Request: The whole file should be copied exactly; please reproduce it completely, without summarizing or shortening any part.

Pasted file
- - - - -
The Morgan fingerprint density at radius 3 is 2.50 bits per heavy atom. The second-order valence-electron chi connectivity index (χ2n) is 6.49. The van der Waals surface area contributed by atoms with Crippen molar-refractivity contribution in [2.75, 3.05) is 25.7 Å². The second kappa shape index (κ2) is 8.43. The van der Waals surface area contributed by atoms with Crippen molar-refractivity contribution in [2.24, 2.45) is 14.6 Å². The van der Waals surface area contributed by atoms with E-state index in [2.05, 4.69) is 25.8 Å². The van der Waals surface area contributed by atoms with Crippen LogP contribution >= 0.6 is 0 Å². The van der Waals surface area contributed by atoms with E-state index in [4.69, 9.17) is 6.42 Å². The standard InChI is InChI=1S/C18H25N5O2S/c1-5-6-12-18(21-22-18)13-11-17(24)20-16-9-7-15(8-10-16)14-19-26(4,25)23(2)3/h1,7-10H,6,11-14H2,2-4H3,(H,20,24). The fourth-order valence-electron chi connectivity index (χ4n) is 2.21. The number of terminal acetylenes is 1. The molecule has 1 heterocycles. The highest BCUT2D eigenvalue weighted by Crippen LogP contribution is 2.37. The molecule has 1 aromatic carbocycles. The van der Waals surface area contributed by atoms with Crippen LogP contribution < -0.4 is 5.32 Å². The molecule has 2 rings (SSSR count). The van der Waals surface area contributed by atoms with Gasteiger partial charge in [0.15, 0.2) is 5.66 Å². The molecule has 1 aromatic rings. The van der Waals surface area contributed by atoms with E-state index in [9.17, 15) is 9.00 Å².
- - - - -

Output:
The Morgan fingerprint density at radius 3 is 2.50 bits per heavy atom. The second-order valence-electron chi connectivity index (χ2n) is 6.49. The van der Waals surface area contributed by atoms with Crippen molar-refractivity contribution in [2.75, 3.05) is 25.7 Å². The second kappa shape index (κ2) is 8.43. The van der Waals surface area contributed by atoms with Crippen molar-refractivity contribution in [2.24, 2.45) is 14.6 Å². The van der Waals surface area contributed by atoms with E-state index in [2.05, 4.69) is 25.8 Å². The van der Waals surface area contributed by atoms with Crippen LogP contribution >= 0.6 is 0 Å². The van der Waals surface area contributed by atoms with E-state index in [4.69, 9.17) is 6.42 Å². The standard InChI is InChI=1S/C18H25N5O2S/c1-5-6-12-18(21-22-18)13-11-17(24)20-16-9-7-15(8-10-16)14-19-26(4,25)23(2)3/h1,7-10H,6,11-14H2,2-4H3,(H,20,24). The fourth-order valence-electron chi connectivity index (χ4n) is 2.21. The number of terminal acetylenes is 1. The molecule has 1 heterocycles. The highest BCUT2D eigenvalue weighted by Crippen LogP contribution is 2.37. The molecule has 1 aromatic carbocycles. The van der Waals surface area contributed by atoms with Crippen LogP contribution < -0.4 is 5.32 Å². The molecule has 2 rings (SSSR count). The van der Waals surface area contributed by atoms with Gasteiger partial charge in [0.15, 0.2) is 5.66 Å². The molecule has 1 aromatic rings. The van der Waals surface area contributed by atoms with E-state index in [9.17, 15) is 9.00 Å².